If the experiment goes forward and works, the service would propose a wider-scale barred owl removal program in the northern spotted owl’s range, with the ultimate goal of getting the populations to the point where they can co-exist.

The Seattle Audubon Society was among the groups that consulted with the Fish and Wildlife Service before the service made its proposal. Shawn Cantrell, the Seattle society's executive director, said he has yet to read all of the service's roughly 400-page environmental impact statement, but would generally be in favor of a small-scale removal experiment, provided that it be designed to answer questions like: How many would you have to remove to help the spotted owl, and for how long, and in how many locations? And how soon would barred owls return to those areas?

"The barred owl has grown as a challenge in the last decade, so we need to figure out what is the level of challenge that the barred owl poses, and what are the appropriate actions we might take concurrent with other things, such as restoring the habitat of the northern spotted owls," Cantrell said on Wednesday.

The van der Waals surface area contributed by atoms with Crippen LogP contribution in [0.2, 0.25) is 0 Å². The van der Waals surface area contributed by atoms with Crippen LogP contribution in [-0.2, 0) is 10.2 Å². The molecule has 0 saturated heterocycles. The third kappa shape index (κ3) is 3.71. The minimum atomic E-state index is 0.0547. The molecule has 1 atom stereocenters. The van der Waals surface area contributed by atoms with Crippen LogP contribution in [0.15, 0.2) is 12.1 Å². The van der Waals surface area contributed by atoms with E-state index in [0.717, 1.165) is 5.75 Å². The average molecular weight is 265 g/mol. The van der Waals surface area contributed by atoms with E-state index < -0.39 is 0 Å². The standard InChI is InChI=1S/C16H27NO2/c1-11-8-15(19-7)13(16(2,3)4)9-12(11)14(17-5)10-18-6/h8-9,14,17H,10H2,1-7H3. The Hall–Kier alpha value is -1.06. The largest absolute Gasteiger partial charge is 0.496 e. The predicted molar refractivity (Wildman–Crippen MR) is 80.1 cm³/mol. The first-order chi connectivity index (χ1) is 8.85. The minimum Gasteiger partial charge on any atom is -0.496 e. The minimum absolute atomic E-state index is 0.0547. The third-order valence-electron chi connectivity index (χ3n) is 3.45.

He said he wouldn't be in favor of a larger removal program, at least not until an experiment answered those questions. He also said he believes loss of the northern spotted owls' habitat through logging is a bigger reason the species isn't faring well.

"You can't use the barred owl as a scapegoat," Cantrell said, adding that the Seattle Audubon Society would comment further on the experiment plan once the group reads the whole environmental impact statement.

Both the experiment and the wider program would require separate public review processes. The service is accepting public comment on the experiment plan for 90 days, and a decision is expected later this year.

If the experiment happens, it could start next year and last for three to 10 years, the service says.

The barred owl is in the “least concern” category of the International Union for Conservation of Nature and Natural Resources' Red List of Threatened Species.

Separately, the Fish and Wildlife Service on Tuesday proposed new rules and maps for “critical habitat” areas for the northern spotted owl. The proposal, which identifies 10 million acres where protection rules would apply on federal land or nonfederal land that gets federal funding or permitting, will be subject to public review before a final decision in November.

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Filed under: Animals • California • Nature • Oregon • Owls • Washington state
soundoff (281 Responses)
  1. David